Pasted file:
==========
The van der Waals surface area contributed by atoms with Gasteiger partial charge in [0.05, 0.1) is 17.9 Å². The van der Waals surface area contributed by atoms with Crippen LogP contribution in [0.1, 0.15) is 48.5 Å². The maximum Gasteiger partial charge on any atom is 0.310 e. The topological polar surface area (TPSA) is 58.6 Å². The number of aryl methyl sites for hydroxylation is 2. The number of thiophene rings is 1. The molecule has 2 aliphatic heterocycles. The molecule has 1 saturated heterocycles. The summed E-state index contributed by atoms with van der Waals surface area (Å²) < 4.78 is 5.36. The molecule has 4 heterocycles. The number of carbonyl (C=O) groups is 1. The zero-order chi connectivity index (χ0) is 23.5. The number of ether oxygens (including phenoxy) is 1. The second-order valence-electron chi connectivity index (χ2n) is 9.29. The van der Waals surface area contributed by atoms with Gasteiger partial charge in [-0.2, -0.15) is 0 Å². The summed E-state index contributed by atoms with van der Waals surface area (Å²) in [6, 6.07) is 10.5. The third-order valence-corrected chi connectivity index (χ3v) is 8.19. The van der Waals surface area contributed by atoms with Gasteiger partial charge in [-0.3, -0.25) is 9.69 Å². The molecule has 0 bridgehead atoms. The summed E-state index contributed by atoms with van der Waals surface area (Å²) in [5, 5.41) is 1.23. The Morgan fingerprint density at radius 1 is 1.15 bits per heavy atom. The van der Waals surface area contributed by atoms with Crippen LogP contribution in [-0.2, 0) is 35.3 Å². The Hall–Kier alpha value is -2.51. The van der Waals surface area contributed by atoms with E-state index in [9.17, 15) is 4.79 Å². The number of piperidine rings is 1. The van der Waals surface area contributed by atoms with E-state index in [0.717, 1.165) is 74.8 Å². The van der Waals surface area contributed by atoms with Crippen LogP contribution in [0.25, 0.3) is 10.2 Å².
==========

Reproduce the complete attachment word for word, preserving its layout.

The van der Waals surface area contributed by atoms with Gasteiger partial charge in [0.05, 0.1) is 17.9 Å². The van der Waals surface area contributed by atoms with Crippen LogP contribution in [0.1, 0.15) is 48.5 Å². The maximum Gasteiger partial charge on any atom is 0.310 e. The topological polar surface area (TPSA) is 58.6 Å². The number of aryl methyl sites for hydroxylation is 2. The number of thiophene rings is 1. The molecule has 2 aliphatic heterocycles. The molecule has 1 saturated heterocycles. The summed E-state index contributed by atoms with van der Waals surface area (Å²) < 4.78 is 5.36. The molecule has 4 heterocycles. The number of carbonyl (C=O) groups is 1. The zero-order chi connectivity index (χ0) is 23.5. The number of ether oxygens (including phenoxy) is 1. The second-order valence-electron chi connectivity index (χ2n) is 9.29. The van der Waals surface area contributed by atoms with Gasteiger partial charge in [-0.2, -0.15) is 0 Å². The summed E-state index contributed by atoms with van der Waals surface area (Å²) in [6, 6.07) is 10.5. The third-order valence-corrected chi connectivity index (χ3v) is 8.19. The van der Waals surface area contributed by atoms with Gasteiger partial charge in [-0.3, -0.25) is 9.69 Å². The molecule has 0 bridgehead atoms. The summed E-state index contributed by atoms with van der Waals surface area (Å²) in [5, 5.41) is 1.23. The Morgan fingerprint density at radius 1 is 1.15 bits per heavy atom. The van der Waals surface area contributed by atoms with Crippen LogP contribution in [-0.2, 0) is 35.3 Å². The Hall–Kier alpha value is -2.51. The van der Waals surface area contributed by atoms with E-state index in [9.17, 15) is 4.79 Å². The number of piperidine rings is 1. The van der Waals surface area contributed by atoms with E-state index in [0.717, 1.165) is 74.8 Å². The van der Waals surface area contributed by atoms with Crippen LogP contribution in [0.25, 0.3) is 10.2 Å².